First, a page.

> > This Hannah product looks like what I've been looking for. It puts
> > "network security" where it belongs...on the nodes. I liken this
> > to putting locks on building doors rather than gates across
> > heavily traveled roads. Then the communications infrastructure
> > can be upgraded and used as intended...as a communications highway.
> > Problems with firewall throughput go away.
> > Is anyone else excited about this product or am I missing something?
> I'm not familiar with this particular product. That said, I'd like to
> address a couple of point that you make about it.
> First, there's the possibility that people will not use the product, or
> that their product will not fit all type, styles, and rev levels of
> computer on your network. Once one of the systems on your network is
> compromised it becomes a safe staging area for attacks on the rest of
> your network. Which leads us to ...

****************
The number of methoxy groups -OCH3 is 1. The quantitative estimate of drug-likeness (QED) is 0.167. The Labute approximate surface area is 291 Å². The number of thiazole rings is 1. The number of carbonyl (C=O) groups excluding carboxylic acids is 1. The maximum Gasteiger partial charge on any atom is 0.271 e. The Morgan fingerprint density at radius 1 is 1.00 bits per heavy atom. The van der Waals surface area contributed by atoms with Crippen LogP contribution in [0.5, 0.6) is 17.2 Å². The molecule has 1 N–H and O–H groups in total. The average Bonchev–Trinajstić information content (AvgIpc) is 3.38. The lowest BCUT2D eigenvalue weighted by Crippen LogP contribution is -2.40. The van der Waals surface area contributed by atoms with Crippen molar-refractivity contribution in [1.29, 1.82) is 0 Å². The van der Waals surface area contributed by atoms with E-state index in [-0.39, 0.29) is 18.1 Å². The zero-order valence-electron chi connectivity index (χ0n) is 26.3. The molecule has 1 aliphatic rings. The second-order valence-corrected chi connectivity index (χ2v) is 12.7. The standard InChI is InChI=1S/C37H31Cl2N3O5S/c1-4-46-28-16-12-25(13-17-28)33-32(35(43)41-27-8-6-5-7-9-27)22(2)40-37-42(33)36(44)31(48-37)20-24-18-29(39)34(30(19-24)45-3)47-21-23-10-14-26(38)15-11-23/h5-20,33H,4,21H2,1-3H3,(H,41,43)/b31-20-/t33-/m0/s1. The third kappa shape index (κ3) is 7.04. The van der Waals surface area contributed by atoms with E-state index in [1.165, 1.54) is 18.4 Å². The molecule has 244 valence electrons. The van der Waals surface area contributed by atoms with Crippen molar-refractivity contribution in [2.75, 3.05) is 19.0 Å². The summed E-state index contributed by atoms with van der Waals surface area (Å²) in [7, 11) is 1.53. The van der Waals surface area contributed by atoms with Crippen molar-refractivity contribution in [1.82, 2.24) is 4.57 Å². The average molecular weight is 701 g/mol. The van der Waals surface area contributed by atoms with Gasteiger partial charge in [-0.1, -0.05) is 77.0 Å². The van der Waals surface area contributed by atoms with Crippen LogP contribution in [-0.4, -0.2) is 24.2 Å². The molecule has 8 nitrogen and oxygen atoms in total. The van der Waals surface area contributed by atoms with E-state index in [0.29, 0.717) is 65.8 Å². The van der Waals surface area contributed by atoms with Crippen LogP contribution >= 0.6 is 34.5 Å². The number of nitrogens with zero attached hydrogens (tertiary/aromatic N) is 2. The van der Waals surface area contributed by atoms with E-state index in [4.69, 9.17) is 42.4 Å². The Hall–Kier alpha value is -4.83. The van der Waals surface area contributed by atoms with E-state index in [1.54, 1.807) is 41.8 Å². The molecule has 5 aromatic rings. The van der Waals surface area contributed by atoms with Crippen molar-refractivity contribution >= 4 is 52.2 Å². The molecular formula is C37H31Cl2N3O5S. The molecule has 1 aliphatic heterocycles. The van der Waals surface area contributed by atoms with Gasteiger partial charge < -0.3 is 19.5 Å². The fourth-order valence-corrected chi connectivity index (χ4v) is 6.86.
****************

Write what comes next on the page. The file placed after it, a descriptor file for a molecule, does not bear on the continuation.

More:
Policy should take care of what people use. If policy is ignored, then
you won't have much security no matter what you do. The product is
limited to winsock, hpux, and SCO right now but good products have a
habit of being rapidly ported. If the critical systems are protected
individually, its less disasterous if a non-critical system gets
compromised. This isn't true of a "soft chewy center".
> Second, the whole reason people put the soft chewy center in the middle
> of a very hard shell is so there is a single access point to be
> administered. It's one thing to get a good security person to
> manage/monitor the firewall through which all traffic flows. It's
> another thing altogether (usually thought impossible in any sizeable
> installation) to try and have many administrators adequately secure their
Hannah is centrally administered although you have to install the
product on all the platforms. So there is a central security
administrator. Software distribution, installation, and configuration
managment mechanisms and policies need to exist for network/node
management anyway, so the addition of one more product shouldn't
negate the overall concept.